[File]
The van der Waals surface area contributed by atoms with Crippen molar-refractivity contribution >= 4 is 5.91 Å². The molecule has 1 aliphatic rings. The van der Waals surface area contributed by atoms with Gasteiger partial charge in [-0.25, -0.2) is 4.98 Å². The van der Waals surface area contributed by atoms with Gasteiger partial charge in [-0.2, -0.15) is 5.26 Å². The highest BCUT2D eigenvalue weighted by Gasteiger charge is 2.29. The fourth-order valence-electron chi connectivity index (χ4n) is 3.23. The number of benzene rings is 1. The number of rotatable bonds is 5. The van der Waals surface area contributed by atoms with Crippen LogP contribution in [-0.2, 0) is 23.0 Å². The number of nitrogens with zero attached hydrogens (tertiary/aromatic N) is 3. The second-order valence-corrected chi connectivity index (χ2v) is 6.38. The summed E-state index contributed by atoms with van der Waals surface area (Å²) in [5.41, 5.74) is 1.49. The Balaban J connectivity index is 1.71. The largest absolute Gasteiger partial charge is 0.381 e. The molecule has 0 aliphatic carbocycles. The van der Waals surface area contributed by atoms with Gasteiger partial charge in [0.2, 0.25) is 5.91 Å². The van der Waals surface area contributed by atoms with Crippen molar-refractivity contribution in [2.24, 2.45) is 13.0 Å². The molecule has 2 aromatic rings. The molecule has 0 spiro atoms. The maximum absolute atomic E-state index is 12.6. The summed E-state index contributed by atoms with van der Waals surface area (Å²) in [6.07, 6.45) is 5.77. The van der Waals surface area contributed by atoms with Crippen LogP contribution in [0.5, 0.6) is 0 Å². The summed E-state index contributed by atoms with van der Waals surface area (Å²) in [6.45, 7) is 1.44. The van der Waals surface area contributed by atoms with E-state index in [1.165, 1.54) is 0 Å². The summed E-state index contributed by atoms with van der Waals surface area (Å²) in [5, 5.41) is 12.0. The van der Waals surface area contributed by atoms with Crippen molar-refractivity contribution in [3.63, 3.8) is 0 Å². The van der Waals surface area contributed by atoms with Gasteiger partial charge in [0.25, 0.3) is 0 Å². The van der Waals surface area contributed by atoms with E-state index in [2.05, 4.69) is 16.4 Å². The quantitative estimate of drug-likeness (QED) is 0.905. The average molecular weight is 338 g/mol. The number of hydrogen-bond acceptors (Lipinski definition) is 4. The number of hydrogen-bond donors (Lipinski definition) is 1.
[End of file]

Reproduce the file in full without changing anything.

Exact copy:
The van der Waals surface area contributed by atoms with Crippen molar-refractivity contribution >= 4 is 5.91 Å². The molecule has 1 aliphatic rings. The van der Waals surface area contributed by atoms with Gasteiger partial charge in [-0.25, -0.2) is 4.98 Å². The van der Waals surface area contributed by atoms with Gasteiger partial charge in [-0.2, -0.15) is 5.26 Å². The highest BCUT2D eigenvalue weighted by Gasteiger charge is 2.29. The fourth-order valence-electron chi connectivity index (χ4n) is 3.23. The number of benzene rings is 1. The number of rotatable bonds is 5. The van der Waals surface area contributed by atoms with Crippen LogP contribution in [-0.2, 0) is 23.0 Å². The number of nitrogens with zero attached hydrogens (tertiary/aromatic N) is 3. The second-order valence-corrected chi connectivity index (χ2v) is 6.38. The summed E-state index contributed by atoms with van der Waals surface area (Å²) in [5.41, 5.74) is 1.49. The Balaban J connectivity index is 1.71. The largest absolute Gasteiger partial charge is 0.381 e. The molecule has 0 aliphatic carbocycles. The van der Waals surface area contributed by atoms with Gasteiger partial charge in [0.2, 0.25) is 5.91 Å². The van der Waals surface area contributed by atoms with Crippen molar-refractivity contribution in [2.24, 2.45) is 13.0 Å². The molecule has 2 aromatic rings. The molecule has 0 spiro atoms. The maximum absolute atomic E-state index is 12.6. The summed E-state index contributed by atoms with van der Waals surface area (Å²) in [6.07, 6.45) is 5.77. The van der Waals surface area contributed by atoms with Crippen LogP contribution in [0.5, 0.6) is 0 Å². The summed E-state index contributed by atoms with van der Waals surface area (Å²) in [6.45, 7) is 1.44. The van der Waals surface area contributed by atoms with E-state index in [1.165, 1.54) is 0 Å². The summed E-state index contributed by atoms with van der Waals surface area (Å²) in [5, 5.41) is 12.0. The van der Waals surface area contributed by atoms with Crippen molar-refractivity contribution in [3.63, 3.8) is 0 Å². The van der Waals surface area contributed by atoms with Gasteiger partial charge in [0.25, 0.3) is 0 Å². The van der Waals surface area contributed by atoms with E-state index in [2.05, 4.69) is 16.4 Å². The quantitative estimate of drug-likeness (QED) is 0.905. The average molecular weight is 338 g/mol. The number of hydrogen-bond acceptors (Lipinski definition) is 4. The number of hydrogen-bond donors (Lipinski definition) is 1.